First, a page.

There is rumor here among teachers that Netflix has started shutting down the proxy provider links and many have faced extreme frustration over being denied access to previously available programs. The expat community will be devastated if we cannot figure out a way around all the bureaucracy and online territorial lines being digitally drawn. It is affectionately called the “Great Firewall of China”.

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Living here has been amazing and the Chinese people have been welcoming and warm. I don’t want anyone getting the impression that folks walk around here feeling oppressed or in fear, quite the opposite. There is a considerable feeling of safety and security within all the regulations for most. (Let’s just compare gun laws for instance – safer here. Or, drunk driving laws – safer here. Or, health care – better here.)

Some people trust that the government is watching out for them, some think the government is stubborn and want to see faster progress in regards to many regulations. I guess I feel that China today can be somewhat, and I say somewhat very loosely, compared to the U.S. during the prohibition era. Alcohol was considered a curse and was banned, as were some books at that time. Information was tightly controlled. China is very conservative in some ways and innocent in others. You can understand why a country wants to keep people “innocent” – we did it, and we hear folks pining for those good ole’ days before TV, rock ‘n roll, and hippies ruined everything.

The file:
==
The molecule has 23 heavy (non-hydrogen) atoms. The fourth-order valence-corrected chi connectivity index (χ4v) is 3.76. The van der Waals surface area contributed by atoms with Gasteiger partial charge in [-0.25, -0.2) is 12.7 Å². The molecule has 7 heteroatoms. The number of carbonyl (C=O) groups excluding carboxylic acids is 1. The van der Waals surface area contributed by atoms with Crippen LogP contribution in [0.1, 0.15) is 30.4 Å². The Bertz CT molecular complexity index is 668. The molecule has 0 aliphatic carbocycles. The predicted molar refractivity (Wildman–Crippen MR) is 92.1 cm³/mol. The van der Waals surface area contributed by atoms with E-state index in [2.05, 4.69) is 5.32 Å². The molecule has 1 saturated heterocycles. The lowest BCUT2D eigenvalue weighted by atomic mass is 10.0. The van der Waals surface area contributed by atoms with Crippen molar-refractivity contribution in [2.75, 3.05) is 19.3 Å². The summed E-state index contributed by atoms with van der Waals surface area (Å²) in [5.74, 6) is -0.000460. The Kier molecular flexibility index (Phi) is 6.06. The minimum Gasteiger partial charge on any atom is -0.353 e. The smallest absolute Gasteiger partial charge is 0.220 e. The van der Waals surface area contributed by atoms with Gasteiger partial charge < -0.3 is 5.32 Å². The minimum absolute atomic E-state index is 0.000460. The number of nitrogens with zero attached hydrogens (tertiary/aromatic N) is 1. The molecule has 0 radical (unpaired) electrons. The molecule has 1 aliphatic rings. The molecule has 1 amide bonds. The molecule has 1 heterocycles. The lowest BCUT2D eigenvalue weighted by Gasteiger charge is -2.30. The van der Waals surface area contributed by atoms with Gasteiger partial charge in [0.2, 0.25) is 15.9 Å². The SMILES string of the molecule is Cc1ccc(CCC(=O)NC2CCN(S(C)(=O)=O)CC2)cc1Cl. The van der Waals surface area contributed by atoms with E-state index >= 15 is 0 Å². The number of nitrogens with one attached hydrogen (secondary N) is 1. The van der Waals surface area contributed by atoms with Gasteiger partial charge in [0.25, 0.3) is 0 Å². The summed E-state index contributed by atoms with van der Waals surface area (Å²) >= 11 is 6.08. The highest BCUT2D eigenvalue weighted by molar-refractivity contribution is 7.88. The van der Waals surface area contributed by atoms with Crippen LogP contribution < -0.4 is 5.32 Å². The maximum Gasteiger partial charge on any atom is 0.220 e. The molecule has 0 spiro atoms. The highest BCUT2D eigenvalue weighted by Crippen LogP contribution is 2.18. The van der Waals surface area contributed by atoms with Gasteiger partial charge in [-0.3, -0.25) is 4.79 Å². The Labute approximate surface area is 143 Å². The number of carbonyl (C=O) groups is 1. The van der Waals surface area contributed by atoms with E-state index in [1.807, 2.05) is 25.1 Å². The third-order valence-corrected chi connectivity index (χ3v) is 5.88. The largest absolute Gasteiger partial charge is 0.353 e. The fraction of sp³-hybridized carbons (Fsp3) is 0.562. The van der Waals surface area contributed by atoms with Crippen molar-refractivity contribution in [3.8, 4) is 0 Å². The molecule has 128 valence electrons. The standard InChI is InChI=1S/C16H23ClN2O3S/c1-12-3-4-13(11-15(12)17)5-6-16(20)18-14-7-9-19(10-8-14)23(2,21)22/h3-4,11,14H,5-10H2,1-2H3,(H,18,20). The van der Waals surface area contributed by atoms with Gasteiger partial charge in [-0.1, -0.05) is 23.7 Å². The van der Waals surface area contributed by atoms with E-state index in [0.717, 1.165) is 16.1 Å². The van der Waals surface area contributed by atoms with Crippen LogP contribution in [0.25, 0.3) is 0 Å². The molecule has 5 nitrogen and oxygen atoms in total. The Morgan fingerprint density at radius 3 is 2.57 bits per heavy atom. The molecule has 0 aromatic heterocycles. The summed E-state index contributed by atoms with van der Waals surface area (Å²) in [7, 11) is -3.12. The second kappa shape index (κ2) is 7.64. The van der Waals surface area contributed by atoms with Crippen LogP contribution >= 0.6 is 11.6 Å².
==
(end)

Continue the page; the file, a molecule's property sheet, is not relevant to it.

Even we fear the unknown! Do we believe Steve Jobs?

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There are layers here in China that I will never understand, like Internet censorship and some of the reasons China has for being so restrictive. I know that the government is seen as a protector of its citizens, but what about Netizens? From what I can understand it is sometimes about censoring the sites and then cloning them. This keeps control within the government but still provides the people with social media access and tools. In the picture below, on the left is what we use in the U.S., on the right, is the clone version online in China. The people cannot access the global free Internet, but they do have access to their own version. And, FYI, VPNs are not just a Western phenomenon.

china online clones

This TED Talks link is really helpful and worth a watch if you want to know more about China and how it is dealing with Netizens and online access to information.

From TED: Michael Anti (aka Jing Zhao) has been blogging from China for 12 years. Despite the control, the central government has over the Internet — “All the servers are in Beijing” — he says that hundreds of millions of microbloggers are in fact creating the first national public sphere in the country’s history, and shifting the balance of power in unexpected ways.

https://embed-ssl.ted.com/talks/michael_anti_behind_the_great_firewall_of_china.html” target=”_blank”>TED Talks – Behind the Great Firewall

For me, all I want is to watch a good movie from my couch and order in some Chinese. I might have to wait until I get back to New York for both.

From Beijing to New York,

-Angie